Chapter 15: Steering Columbia SDS Into Action, 1968 (i)
A few days before Columbia SDS was to hold its March 1968 elections for its 1968-1969 officers and steering committee members, there was a knock on my dorm room door in Furnald Hall. It was Ted. Ted hadn’t visited me before in the dormitory that spring, so I asked him what was up.
“Some of us have been talking about next week’s chapter elections. And we feel that of the juniors in SDS, you’d make the best chairman.”
I laughed in disbelief and replied: “Are you kidding? Mark would make the best chairman. He’s a great speaker.”
Ted scowled. “Mark’s a good speaker. But he can’t be trusted politically. His political arguments in debate with liberals are often incoherent and unpersuasive. And he doesn’t seem able to work collectively or get along with chapter people as well as you do. We want you to run against Mark for chairman.”
I shook my head. “No. I have no desire to be Columbia SDS chairman. I’m not even sure we should have a chairman and a vice-chairman, since it reduces the collective power of the steering committee. And it creates a hierarchy of power in the chapter that may be unhealthy.”
Ted looked disappointed. “Well, if you feel you don’t want to run for chairman, how about running for vice-chairman?”
I shook my head again. “No. I have no desire to be vice-chairman. Why not ask Nancy to run for vice-chairman? She’s a junior, also.”
“We can’t have a woman speaking from the sundial. The campus isn’t ready to accept a woman as vice-chairman.”
Personally, I felt that Nancy deserved to be the new vice-chairman of Columbia SDS. But I didn’t argue with Ted over this subconscious capitulation to 1960s Ivy League male chauvinism.
We spoke for a few more minutes. And when I suggested that Brian might also make a good vice-chairman, Ted replied that Brian wasn’t charismatic enough to be effective, although he was a hard worker and a decent guy. Shortly afterwards, Ted left the dorm room. The Praxis-Axis faction he represented decided it would have to accept Mark as chairman but would back a sophomore named Nick as vice-chairman—because I didn’t want the post and Nancy couldn’t have the post because of her sex.
The next week, after Mark had returned from Cuba, Columbia SDS chapter elections were held one evening. Mark was elected chairman, Nick was elected vice-chairman and I received more chapter votes than either of them, after somebody renominated me for the steering committee. I seemed to be politically popular with the New Left members of Columbia SDS, whether praxis-axis or action faction, with PL cadre within Columbia SDS, and with Barnard women students in Columbia SDS.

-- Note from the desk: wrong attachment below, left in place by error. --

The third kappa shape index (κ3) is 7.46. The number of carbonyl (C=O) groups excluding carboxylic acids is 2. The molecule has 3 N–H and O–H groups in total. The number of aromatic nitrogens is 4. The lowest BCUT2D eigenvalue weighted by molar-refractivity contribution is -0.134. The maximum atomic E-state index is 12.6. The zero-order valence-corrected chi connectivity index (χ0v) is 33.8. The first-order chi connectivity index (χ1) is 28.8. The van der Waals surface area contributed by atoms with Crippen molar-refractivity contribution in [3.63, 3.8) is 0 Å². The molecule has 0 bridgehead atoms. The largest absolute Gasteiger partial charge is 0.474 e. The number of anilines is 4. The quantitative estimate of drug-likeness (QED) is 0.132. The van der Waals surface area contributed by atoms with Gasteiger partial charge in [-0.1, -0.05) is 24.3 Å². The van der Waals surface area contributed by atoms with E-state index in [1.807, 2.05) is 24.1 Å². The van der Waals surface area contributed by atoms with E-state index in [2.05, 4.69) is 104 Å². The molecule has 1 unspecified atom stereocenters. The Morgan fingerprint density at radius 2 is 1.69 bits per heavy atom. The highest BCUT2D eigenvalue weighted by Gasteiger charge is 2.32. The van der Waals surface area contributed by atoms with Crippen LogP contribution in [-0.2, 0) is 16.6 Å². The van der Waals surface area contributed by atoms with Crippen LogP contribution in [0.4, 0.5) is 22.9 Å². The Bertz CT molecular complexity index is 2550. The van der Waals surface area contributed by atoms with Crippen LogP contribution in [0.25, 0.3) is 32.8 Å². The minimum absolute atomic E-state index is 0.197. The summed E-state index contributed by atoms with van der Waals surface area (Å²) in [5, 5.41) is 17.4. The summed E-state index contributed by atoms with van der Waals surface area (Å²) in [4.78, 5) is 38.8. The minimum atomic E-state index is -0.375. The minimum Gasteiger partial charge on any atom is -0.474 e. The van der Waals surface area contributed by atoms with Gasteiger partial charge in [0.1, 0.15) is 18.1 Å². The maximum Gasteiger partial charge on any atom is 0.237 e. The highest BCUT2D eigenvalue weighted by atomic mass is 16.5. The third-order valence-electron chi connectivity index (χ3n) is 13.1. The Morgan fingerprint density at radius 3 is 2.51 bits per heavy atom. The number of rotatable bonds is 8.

The new Columbia SDS vice-chairman, Nick, was a tall guy with long hair and a mustache, who was from Long Island. In his freshman year, and the early part of his sophomore year, he had spent most of his time working as a Columbia Citizenship Council bureaucrat and a P.A.C.T. organizer. But in early 1968, he had started to spend less time with Citizenship Council and more time working on Columbia SDS’s IDA Committee. By the time of his election as Columbia SDS vice-chairman, Nick seemed to be defining himself as a Columbia SDS New Left radical activist, primarily, and not as a Citizenship Council bureaucrat.
On the night Mark and Nick were elected to head the chapter, the sophomores in Columbia SDS seemed much more enthusiastic than before. Robby, Stu and other sophomores—like Joel, Sokolow and Fitzgerald—were jumping with excitement, as if a dead weight had been lifted from their shoulders. There was a sense of expectation among them that Mark was, indeed, going to return Columbia SDS to a more confrontational style of campus political activism.
To try to channel student anti-draft sentiment away from involvement in Columbia SDS, the Columbia Administration met with a few of its student bureaucrat puppets and organized a “draft moratorium” around this time. For one day in March 1968, all classes were suspended by the Administration and students heard a variety of speakers in the McMillan Theatre talk about the immorality of the Viet Nam War draft.
In response, Columbia SDS’s IDA Committee adopted my proposal that we hold an “anti-complicity fast” to begin when the draft moratorium ended; in order to protest Columbia’s continued ties to IDA. My main argument in favor of holding this fast was that it was a good way to generate publicity for our anti-IDA campaign when people would be in a more receptive political mood because of the anti-draft moratorium.
At this IDA Committee meeting, Teddy and Nancy were not too enthusiastic about Columbia SDS sponsoring an “anti-complicity fast” because it seemed “too apolitical” and “too churchie.” And after the committee had finished planning the fast and the meeting was breaking up, Teddy said to me in a condescending way: “Are you trying to imitate our `fast for peace’ of last year?” Nancy laughed at Teddy’s remark in a condescending way.
“This fast is completely different. It’s just a publicity device to raise consciousness,” I answered.
About 20 Barnard and Columbia SDS people participated in the fast. And we were able to generate a news article in bothSpectator and the Columbia School of General Studies’ student newspaper, The Owl. And some of the students involved in the 3-day fast became more deeply committed to radical politics as a result of hanging around the Columbia SDS table, while fasting on Low Plaza. Yet militant non-violent confrontational action, not more fasting, was what would be most effective in stirring up students that spring about the need to institutionally resist the war machine.
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